Joshua Wold

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What does “Not” crazy at work look like?

I’m just a few weeks into a new job, and I have a few observations I want to share. I’ve been inspired by a new book, It Doesn’t Have to be Crazy at Work. This book, combined with Deep Work, has encouraged me to explore ways to focus and get things done, without tons of unnecessary distractions. At Automattic I’ve noticed a few things that are positive indicators for my ability to focus on the things that really matter.

  • Async over live – I’m seeing a tendency expecting that responses and decisions will get made asynchronously. That gives everyone, regardless of timezone, time to spend a few hours (and maybe days) looking things over and responding when they have time to focus.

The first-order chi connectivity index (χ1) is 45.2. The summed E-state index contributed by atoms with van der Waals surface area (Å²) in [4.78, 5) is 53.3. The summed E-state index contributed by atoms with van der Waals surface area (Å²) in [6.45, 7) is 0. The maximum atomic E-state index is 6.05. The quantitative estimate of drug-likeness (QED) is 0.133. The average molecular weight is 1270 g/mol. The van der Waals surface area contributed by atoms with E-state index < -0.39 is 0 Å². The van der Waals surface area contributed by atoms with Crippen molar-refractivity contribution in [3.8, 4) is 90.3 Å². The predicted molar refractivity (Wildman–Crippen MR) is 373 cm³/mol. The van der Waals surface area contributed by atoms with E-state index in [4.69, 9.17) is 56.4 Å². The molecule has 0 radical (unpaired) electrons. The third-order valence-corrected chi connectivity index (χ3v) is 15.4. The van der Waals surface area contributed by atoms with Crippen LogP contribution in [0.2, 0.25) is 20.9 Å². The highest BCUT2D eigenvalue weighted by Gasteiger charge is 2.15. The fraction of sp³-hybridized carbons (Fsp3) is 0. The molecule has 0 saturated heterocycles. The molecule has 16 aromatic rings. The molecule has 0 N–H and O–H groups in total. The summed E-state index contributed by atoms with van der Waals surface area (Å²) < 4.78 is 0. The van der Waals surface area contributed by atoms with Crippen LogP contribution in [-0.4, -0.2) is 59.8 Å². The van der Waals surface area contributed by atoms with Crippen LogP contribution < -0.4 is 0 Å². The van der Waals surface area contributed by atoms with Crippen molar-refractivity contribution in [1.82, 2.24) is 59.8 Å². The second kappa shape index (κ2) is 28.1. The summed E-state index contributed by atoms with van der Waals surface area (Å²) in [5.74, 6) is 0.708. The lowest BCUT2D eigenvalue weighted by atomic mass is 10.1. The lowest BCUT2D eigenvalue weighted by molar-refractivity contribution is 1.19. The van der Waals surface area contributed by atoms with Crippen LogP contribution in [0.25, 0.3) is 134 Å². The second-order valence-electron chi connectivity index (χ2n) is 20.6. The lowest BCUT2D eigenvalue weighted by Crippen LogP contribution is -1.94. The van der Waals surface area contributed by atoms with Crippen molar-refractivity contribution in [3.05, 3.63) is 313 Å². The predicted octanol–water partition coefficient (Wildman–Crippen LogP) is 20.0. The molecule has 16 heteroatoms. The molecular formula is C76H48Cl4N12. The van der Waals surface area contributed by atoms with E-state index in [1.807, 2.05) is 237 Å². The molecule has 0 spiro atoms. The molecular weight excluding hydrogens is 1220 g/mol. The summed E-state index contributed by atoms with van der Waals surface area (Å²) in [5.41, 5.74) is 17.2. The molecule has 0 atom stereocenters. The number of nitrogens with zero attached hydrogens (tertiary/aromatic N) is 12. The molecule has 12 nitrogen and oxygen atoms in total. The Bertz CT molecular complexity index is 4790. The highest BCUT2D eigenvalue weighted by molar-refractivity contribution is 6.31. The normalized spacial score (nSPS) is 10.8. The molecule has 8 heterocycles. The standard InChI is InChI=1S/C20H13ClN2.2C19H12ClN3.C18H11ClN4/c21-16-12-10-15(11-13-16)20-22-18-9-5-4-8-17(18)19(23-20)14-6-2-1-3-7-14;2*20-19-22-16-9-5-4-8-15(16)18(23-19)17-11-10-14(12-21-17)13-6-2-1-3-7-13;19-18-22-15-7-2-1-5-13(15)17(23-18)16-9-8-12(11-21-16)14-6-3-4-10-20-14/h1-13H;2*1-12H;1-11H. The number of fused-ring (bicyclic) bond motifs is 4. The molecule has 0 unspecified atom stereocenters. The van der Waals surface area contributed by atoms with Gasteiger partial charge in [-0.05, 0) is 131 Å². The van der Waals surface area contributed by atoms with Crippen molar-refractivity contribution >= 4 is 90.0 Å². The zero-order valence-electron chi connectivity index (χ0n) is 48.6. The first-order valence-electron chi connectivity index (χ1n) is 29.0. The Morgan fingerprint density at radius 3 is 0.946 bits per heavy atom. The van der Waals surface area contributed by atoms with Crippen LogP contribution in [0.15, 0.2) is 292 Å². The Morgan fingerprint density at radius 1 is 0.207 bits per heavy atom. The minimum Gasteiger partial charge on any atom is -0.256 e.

• Longer time horizons for work – When you can measure your project goals over quarters and years, as opposed to days and weeks, you open up the opportunity for your team to think about the greater needs of your customers. You need balance of course, you usually can’t take 4 years to focus on shipping a product. When teams and individuals make decisions based on longer time ranges, they can often be more calm and thoughtful.

Those two factors help encourage time to think and focus. I love that, and I’m looking forward to seeing what the next few months bring as I get to dig into some projects here.